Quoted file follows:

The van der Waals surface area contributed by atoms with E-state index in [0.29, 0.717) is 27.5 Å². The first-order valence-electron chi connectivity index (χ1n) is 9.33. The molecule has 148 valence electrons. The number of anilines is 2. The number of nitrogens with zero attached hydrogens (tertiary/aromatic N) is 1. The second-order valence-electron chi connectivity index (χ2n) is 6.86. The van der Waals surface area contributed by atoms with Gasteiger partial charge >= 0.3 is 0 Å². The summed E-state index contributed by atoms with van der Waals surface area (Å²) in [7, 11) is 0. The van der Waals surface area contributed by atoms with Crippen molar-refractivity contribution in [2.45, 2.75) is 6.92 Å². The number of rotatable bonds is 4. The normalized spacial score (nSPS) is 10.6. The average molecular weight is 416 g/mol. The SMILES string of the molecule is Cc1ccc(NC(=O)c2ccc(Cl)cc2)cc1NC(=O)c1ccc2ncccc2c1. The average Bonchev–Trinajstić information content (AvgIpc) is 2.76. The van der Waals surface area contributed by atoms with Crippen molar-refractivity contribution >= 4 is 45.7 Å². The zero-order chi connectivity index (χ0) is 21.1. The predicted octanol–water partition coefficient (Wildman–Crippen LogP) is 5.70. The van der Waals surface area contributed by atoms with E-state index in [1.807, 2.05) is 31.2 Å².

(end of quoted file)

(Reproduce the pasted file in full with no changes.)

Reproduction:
The van der Waals surface area contributed by atoms with E-state index in [0.29, 0.717) is 27.5 Å². The first-order valence-electron chi connectivity index (χ1n) is 9.33. The molecule has 148 valence electrons. The number of anilines is 2. The number of nitrogens with zero attached hydrogens (tertiary/aromatic N) is 1. The second-order valence-electron chi connectivity index (χ2n) is 6.86. The van der Waals surface area contributed by atoms with Gasteiger partial charge >= 0.3 is 0 Å². The summed E-state index contributed by atoms with van der Waals surface area (Å²) in [7, 11) is 0. The van der Waals surface area contributed by atoms with Crippen molar-refractivity contribution in [2.45, 2.75) is 6.92 Å². The number of rotatable bonds is 4. The normalized spacial score (nSPS) is 10.6. The average molecular weight is 416 g/mol. The SMILES string of the molecule is Cc1ccc(NC(=O)c2ccc(Cl)cc2)cc1NC(=O)c1ccc2ncccc2c1. The average Bonchev–Trinajstić information content (AvgIpc) is 2.76. The van der Waals surface area contributed by atoms with Crippen molar-refractivity contribution >= 4 is 45.7 Å². The zero-order chi connectivity index (χ0) is 21.1. The predicted octanol–water partition coefficient (Wildman–Crippen LogP) is 5.70. The van der Waals surface area contributed by atoms with E-state index in [1.807, 2.05) is 31.2 Å².